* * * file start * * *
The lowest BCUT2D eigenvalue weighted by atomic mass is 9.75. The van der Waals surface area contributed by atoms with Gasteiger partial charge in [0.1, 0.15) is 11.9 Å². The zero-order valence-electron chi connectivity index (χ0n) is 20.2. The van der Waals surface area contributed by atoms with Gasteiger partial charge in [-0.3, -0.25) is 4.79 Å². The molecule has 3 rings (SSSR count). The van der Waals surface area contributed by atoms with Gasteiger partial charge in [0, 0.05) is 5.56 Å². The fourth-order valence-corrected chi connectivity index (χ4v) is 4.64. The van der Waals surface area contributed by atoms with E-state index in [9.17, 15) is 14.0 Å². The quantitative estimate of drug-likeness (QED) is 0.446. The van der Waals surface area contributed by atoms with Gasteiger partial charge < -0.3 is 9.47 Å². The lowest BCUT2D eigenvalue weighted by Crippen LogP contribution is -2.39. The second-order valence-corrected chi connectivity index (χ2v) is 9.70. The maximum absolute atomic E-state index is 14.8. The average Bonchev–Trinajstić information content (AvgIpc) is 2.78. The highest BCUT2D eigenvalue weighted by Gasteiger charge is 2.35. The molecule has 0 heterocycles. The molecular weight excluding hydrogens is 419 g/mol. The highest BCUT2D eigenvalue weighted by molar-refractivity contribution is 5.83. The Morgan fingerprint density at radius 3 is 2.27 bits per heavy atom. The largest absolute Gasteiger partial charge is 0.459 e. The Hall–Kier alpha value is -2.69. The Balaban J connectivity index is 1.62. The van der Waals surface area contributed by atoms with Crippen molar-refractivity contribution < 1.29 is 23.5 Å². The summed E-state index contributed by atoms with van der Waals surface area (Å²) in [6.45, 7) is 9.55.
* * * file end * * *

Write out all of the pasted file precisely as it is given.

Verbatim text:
The lowest BCUT2D eigenvalue weighted by atomic mass is 9.75. The van der Waals surface area contributed by atoms with Gasteiger partial charge in [0.1, 0.15) is 11.9 Å². The zero-order valence-electron chi connectivity index (χ0n) is 20.2. The van der Waals surface area contributed by atoms with Gasteiger partial charge in [-0.3, -0.25) is 4.79 Å². The molecule has 3 rings (SSSR count). The van der Waals surface area contributed by atoms with Gasteiger partial charge in [0, 0.05) is 5.56 Å². The fourth-order valence-corrected chi connectivity index (χ4v) is 4.64. The van der Waals surface area contributed by atoms with E-state index in [9.17, 15) is 14.0 Å². The quantitative estimate of drug-likeness (QED) is 0.446. The van der Waals surface area contributed by atoms with Gasteiger partial charge < -0.3 is 9.47 Å². The lowest BCUT2D eigenvalue weighted by Crippen LogP contribution is -2.39. The second-order valence-corrected chi connectivity index (χ2v) is 9.70. The maximum absolute atomic E-state index is 14.8. The average Bonchev–Trinajstić information content (AvgIpc) is 2.78. The highest BCUT2D eigenvalue weighted by Gasteiger charge is 2.35. The molecule has 0 heterocycles. The molecular weight excluding hydrogens is 419 g/mol. The highest BCUT2D eigenvalue weighted by molar-refractivity contribution is 5.83. The Morgan fingerprint density at radius 3 is 2.27 bits per heavy atom. The largest absolute Gasteiger partial charge is 0.459 e. The Hall–Kier alpha value is -2.69. The Balaban J connectivity index is 1.62. The van der Waals surface area contributed by atoms with Crippen molar-refractivity contribution < 1.29 is 23.5 Å². The summed E-state index contributed by atoms with van der Waals surface area (Å²) in [6.45, 7) is 9.55.